Friday, May 23, 2008

A Heritage of Food Greatness: Tribute to Filipino Chefs Everywhere



There was once a Filipino writer who said that the Philippines is bestowed with a “heritage of smallness”. Small people. Small governments- the barangays. Small islands. Even small shampoo sachets from small sari- sari stores. I haven’t traveled much in the world but I wonder where else on earth do people sell garlic by cloves? In the Philippines, you can go to your friendly sari- sari store and buy two garlic cloves for fifty centavos. A heritage of smallness indeed, according to that writer- I forgot about the details of his essay- but I decide to disagree on one thing. He didn’t mention food. Small food in the Philippines? You’ve got to be kidding. Buy two cloves of garlic, alright, but then those two cloves will be part of one gigantic meal.




Unlike the Japanese we don’t serve rice expertly wrapped in seaweed but spaded from a huge kaldero. Unlike the French, we don’t serve pastries in bite size pieces, rather expect to see whole bilao of rice cakes or kakanin. We don’t drink by dainty sips, but by thirsty gulps. Observe beer sessions. Or the palamig stand. Americans may be the kings of supersize meals alright, but Philippine food can attest of high nutrient contents and much lower calories. Fresh vegetables, fruits, fish, coconut cream. We eat five times a day, but you could hardly see morose supersize people around here.

When I went to China a year ago, our Chinese guide was talking about how large China is, but on the dinner table he joked about how large Philippine plates are compared to the Chinese platitos, tea cups and chopsticks. Filipinos, he said, eat big. I couldn’t agree more.


We are not used to cooking for ourselves. It’s either you don’t cook or you cook for the whole tribe. Cook for one and the family will ask you – “Do you have a problem? Why are you cooking only one egg?”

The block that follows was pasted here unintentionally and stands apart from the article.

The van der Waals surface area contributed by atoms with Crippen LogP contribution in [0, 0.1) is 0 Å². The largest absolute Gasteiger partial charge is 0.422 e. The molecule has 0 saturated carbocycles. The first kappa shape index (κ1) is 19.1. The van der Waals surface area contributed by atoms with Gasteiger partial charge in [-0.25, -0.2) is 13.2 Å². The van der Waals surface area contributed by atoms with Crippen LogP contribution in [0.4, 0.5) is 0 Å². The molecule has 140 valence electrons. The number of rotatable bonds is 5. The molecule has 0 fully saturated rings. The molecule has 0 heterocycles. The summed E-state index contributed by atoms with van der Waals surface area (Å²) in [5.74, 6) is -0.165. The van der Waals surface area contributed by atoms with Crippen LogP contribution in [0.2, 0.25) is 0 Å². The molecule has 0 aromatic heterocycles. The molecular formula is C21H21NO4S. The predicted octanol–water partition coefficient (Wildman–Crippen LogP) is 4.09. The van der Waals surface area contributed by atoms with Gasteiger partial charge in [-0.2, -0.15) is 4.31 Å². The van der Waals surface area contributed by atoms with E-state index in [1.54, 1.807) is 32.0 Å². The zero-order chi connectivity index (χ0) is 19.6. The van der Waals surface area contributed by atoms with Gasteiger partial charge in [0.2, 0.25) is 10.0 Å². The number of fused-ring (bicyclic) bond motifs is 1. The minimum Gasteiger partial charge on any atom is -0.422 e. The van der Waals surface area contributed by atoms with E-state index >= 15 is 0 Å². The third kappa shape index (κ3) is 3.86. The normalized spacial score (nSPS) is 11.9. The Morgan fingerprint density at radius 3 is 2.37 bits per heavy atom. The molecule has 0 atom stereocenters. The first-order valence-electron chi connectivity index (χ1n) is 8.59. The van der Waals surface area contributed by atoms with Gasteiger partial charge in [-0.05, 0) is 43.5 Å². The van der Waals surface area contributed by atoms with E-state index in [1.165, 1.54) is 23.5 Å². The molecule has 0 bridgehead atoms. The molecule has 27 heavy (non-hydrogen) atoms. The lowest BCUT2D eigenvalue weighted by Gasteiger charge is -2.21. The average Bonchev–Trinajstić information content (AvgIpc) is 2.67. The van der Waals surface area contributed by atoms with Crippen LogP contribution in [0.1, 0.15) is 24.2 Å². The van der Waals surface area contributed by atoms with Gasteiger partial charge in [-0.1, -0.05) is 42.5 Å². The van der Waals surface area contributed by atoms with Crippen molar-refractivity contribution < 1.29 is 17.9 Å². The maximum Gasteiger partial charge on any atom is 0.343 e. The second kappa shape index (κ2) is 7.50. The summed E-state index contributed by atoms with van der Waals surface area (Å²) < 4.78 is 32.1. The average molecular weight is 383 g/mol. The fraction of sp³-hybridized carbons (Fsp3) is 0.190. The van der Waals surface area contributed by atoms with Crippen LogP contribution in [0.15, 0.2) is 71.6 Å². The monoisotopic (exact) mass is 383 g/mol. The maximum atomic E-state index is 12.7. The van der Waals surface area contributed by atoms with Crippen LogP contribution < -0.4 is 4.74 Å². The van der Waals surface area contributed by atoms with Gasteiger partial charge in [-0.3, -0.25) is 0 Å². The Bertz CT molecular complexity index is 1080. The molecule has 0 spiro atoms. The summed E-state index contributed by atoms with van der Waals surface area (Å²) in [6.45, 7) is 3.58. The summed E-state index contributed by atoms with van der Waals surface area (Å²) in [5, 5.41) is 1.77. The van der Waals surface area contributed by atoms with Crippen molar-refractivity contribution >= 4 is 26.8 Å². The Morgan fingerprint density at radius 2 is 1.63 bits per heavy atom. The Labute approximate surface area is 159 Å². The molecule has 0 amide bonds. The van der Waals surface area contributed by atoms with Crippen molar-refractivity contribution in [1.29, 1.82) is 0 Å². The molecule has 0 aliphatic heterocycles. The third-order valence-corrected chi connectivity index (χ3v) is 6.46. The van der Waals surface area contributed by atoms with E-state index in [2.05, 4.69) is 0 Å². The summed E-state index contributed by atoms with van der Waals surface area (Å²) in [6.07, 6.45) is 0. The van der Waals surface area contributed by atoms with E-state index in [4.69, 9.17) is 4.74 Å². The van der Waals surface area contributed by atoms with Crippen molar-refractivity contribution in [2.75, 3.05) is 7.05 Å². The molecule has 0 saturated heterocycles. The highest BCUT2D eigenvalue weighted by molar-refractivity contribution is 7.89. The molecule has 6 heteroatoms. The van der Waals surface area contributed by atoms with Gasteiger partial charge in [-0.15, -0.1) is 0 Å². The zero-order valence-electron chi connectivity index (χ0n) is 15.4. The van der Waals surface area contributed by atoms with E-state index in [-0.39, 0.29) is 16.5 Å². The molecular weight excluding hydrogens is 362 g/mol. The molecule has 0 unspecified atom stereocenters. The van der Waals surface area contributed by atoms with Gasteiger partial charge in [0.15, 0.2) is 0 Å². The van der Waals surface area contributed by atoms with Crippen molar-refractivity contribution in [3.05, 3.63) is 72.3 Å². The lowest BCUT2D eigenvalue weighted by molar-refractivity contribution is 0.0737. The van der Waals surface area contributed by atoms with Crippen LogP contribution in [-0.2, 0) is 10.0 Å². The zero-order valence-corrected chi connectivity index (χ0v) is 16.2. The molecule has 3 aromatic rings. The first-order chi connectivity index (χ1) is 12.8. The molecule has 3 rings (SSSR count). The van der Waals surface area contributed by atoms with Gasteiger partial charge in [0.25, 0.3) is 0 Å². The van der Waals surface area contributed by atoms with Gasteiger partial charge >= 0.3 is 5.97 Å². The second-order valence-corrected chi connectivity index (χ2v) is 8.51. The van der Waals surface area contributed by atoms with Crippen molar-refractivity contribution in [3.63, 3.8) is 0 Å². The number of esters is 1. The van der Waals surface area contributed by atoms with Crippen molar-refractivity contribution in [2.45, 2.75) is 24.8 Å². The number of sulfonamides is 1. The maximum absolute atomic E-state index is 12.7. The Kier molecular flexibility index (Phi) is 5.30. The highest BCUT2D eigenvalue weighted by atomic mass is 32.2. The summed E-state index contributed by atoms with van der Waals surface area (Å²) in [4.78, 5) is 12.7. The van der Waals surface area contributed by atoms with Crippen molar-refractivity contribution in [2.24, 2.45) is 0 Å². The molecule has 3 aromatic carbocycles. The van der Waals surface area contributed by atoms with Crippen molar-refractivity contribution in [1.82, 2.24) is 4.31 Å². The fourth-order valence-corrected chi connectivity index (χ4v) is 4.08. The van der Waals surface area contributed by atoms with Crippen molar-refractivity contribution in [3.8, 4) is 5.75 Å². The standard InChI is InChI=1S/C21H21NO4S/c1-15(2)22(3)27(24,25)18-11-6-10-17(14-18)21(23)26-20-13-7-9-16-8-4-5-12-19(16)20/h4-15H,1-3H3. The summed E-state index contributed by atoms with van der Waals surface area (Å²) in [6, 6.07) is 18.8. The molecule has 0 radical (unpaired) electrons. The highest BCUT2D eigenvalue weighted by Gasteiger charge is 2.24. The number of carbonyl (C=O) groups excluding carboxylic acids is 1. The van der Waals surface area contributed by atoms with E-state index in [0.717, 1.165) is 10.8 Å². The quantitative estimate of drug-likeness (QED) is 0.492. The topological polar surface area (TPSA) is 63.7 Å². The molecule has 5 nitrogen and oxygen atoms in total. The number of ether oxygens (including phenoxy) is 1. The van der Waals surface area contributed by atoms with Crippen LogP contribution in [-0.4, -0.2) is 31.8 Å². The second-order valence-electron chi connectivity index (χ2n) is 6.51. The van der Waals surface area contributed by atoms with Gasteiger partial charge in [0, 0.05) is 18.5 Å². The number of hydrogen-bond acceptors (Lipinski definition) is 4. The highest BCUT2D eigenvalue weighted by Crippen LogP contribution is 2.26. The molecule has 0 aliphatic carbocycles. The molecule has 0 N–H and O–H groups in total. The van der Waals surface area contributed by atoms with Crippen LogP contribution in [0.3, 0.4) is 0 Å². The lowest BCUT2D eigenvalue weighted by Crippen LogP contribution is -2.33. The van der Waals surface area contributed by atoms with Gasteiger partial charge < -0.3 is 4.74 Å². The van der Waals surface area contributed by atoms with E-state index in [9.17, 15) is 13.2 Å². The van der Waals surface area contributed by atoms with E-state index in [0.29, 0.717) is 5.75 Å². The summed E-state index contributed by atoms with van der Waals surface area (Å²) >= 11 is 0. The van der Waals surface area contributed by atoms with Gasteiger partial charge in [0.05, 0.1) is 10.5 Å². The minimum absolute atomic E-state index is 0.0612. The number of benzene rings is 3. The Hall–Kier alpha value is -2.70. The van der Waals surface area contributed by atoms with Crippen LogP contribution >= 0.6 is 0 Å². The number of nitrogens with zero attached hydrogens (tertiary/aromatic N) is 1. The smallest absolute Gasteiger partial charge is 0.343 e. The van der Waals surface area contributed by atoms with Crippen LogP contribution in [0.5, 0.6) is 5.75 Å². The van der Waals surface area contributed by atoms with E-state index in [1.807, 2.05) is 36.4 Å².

Try going to a Philippine kitchen. Try observing holidays, birthdays, weddings, family reunions. A rural household will sell a carabao or borrow money just to have “celebration” – simple or large – but will celebrate anyway.

Or just observe family dinners. They are always a sacred daily rite. Try eating hotdog in front of TV while other family members are gathered at the round table, and before you could shift channels, expect your grandmother or your yaya to whack you with a rolled Panorama magazine “Igalang mo naman ang pagkain!” (Respect your food!) Or… am I talking from a childhood experience?




This heritage of large food is the reason why Filipino chefs aboard cruise liners can cook for 2500+ guests every day- breakfast, lunch and dinner- without complaining. They’re used to it. They’re used to feeding the many. It’s part of their essence as small people comprising a larger whole. A piece. A slice. A ladleful. Whatever the portioning is, it’s part of something greater than we are. That is why we see our food banquet extend from our immediate families, to barangays, to cities, to the world.




Kaya sa mga Pinoy chefs, cooks, panaderos, taga- balat ng patatas, taga- tadtad ng sibuyas- saan mang lupalop ng mundo, saludo ako sa inyo. Mabuhay kayong lahat!!

P.S. Para sa inyo ‘to – itong cake!

4 comments:

bertN said...

The "heritage of large food".... and may I add, the almost obligatory nature of Pinoys to share whatever they are eating with friends and even with total strangers. "Kain tayo or come join us eat" is something you often hear from them. I think this is a broad line that differentiate Pinoys from other races, particularly Westerners.

foodhuntress79 said...

Hello, Bertn, wow, you know Pinoys very well :)

Zen Chef said...

I'm learning a lot here.

I still wonder how can these chefs cook for so many guests and keep a smile on their face? How do you do it? Is it a Filipino trade secret or just natural joy? It has to do with that generosity you talked about, isn't it?

Anonymous said...

Travis Kraft is one of the greatest pinoy chefs of all time.

"ang sarap sarap" lol